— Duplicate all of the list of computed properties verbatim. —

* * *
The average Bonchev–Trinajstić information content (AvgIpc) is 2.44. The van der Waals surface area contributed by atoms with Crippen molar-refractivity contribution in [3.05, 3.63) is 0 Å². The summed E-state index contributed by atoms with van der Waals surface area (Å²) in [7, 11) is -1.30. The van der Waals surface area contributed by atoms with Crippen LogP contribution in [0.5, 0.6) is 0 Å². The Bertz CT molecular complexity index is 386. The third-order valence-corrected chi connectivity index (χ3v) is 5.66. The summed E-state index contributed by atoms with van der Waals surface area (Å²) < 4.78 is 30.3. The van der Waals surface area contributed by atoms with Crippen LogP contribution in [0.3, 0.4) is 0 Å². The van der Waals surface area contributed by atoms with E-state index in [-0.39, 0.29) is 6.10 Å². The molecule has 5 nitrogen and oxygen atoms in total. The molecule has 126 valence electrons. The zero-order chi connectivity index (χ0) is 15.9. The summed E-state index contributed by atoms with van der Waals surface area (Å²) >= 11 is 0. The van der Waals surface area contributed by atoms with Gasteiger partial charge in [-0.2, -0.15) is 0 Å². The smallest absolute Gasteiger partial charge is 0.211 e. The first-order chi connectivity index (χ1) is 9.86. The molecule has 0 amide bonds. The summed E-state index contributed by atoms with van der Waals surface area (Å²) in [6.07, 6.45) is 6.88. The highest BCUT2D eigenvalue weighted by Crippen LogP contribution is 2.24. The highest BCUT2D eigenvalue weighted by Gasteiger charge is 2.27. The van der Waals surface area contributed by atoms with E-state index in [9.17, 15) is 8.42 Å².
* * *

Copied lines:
The average Bonchev–Trinajstić information content (AvgIpc) is 2.44. The van der Waals surface area contributed by atoms with Crippen molar-refractivity contribution in [3.05, 3.63) is 0 Å². The summed E-state index contributed by atoms with van der Waals surface area (Å²) in [7, 11) is -1.30. The van der Waals surface area contributed by atoms with Crippen LogP contribution in [0.5, 0.6) is 0 Å². The Bertz CT molecular complexity index is 386. The third-order valence-corrected chi connectivity index (χ3v) is 5.66. The summed E-state index contributed by atoms with van der Waals surface area (Å²) < 4.78 is 30.3. The van der Waals surface area contributed by atoms with Crippen LogP contribution in [0.3, 0.4) is 0 Å². The van der Waals surface area contributed by atoms with E-state index in [-0.39, 0.29) is 6.10 Å². The molecule has 5 nitrogen and oxygen atoms in total. The molecule has 126 valence electrons. The zero-order chi connectivity index (χ0) is 15.9. The summed E-state index contributed by atoms with van der Waals surface area (Å²) >= 11 is 0. The van der Waals surface area contributed by atoms with Gasteiger partial charge in [-0.2, -0.15) is 0 Å². The smallest absolute Gasteiger partial charge is 0.211 e. The first-order chi connectivity index (χ1) is 9.86. The molecule has 0 amide bonds. The summed E-state index contributed by atoms with van der Waals surface area (Å²) in [6.07, 6.45) is 6.88. The highest BCUT2D eigenvalue weighted by Crippen LogP contribution is 2.24. The highest BCUT2D eigenvalue weighted by Gasteiger charge is 2.27. The van der Waals surface area contributed by atoms with E-state index in [9.17, 15) is 8.42 Å².